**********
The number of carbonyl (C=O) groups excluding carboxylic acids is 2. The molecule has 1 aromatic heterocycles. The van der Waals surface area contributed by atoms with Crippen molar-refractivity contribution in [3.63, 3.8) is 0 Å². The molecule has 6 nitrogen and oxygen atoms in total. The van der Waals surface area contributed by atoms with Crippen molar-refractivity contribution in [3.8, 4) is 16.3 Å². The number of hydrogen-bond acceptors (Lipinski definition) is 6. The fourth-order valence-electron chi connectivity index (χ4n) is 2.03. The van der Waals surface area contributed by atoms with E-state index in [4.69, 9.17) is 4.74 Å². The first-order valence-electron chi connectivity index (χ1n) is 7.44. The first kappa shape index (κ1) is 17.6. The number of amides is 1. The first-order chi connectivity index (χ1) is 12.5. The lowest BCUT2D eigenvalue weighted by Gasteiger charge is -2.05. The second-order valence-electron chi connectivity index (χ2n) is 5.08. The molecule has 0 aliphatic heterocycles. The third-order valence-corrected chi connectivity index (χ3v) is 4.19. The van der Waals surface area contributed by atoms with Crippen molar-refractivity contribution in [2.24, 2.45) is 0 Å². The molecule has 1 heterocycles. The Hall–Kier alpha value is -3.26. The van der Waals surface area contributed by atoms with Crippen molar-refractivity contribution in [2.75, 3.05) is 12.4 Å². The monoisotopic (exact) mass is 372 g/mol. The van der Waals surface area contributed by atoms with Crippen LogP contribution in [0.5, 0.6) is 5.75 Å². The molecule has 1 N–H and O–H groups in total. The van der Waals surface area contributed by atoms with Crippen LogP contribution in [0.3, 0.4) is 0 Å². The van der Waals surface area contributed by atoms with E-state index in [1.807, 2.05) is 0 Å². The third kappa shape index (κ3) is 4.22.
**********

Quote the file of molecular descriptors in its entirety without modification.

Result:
The number of carbonyl (C=O) groups excluding carboxylic acids is 2. The molecule has 1 aromatic heterocycles. The van der Waals surface area contributed by atoms with Crippen molar-refractivity contribution in [3.63, 3.8) is 0 Å². The molecule has 6 nitrogen and oxygen atoms in total. The van der Waals surface area contributed by atoms with Crippen molar-refractivity contribution in [3.8, 4) is 16.3 Å². The number of hydrogen-bond acceptors (Lipinski definition) is 6. The fourth-order valence-electron chi connectivity index (χ4n) is 2.03. The van der Waals surface area contributed by atoms with E-state index in [4.69, 9.17) is 4.74 Å². The first-order valence-electron chi connectivity index (χ1n) is 7.44. The first kappa shape index (κ1) is 17.6. The number of amides is 1. The first-order chi connectivity index (χ1) is 12.5. The lowest BCUT2D eigenvalue weighted by Gasteiger charge is -2.05. The second-order valence-electron chi connectivity index (χ2n) is 5.08. The molecule has 0 aliphatic heterocycles. The third-order valence-corrected chi connectivity index (χ3v) is 4.19. The van der Waals surface area contributed by atoms with Crippen molar-refractivity contribution in [2.24, 2.45) is 0 Å². The molecule has 1 heterocycles. The Hall–Kier alpha value is -3.26. The van der Waals surface area contributed by atoms with Crippen molar-refractivity contribution in [2.75, 3.05) is 12.4 Å². The monoisotopic (exact) mass is 372 g/mol. The van der Waals surface area contributed by atoms with Crippen LogP contribution in [0.5, 0.6) is 5.75 Å². The molecule has 1 N–H and O–H groups in total. The van der Waals surface area contributed by atoms with Crippen LogP contribution in [0.3, 0.4) is 0 Å². The van der Waals surface area contributed by atoms with E-state index in [1.807, 2.05) is 0 Å². The third kappa shape index (κ3) is 4.22.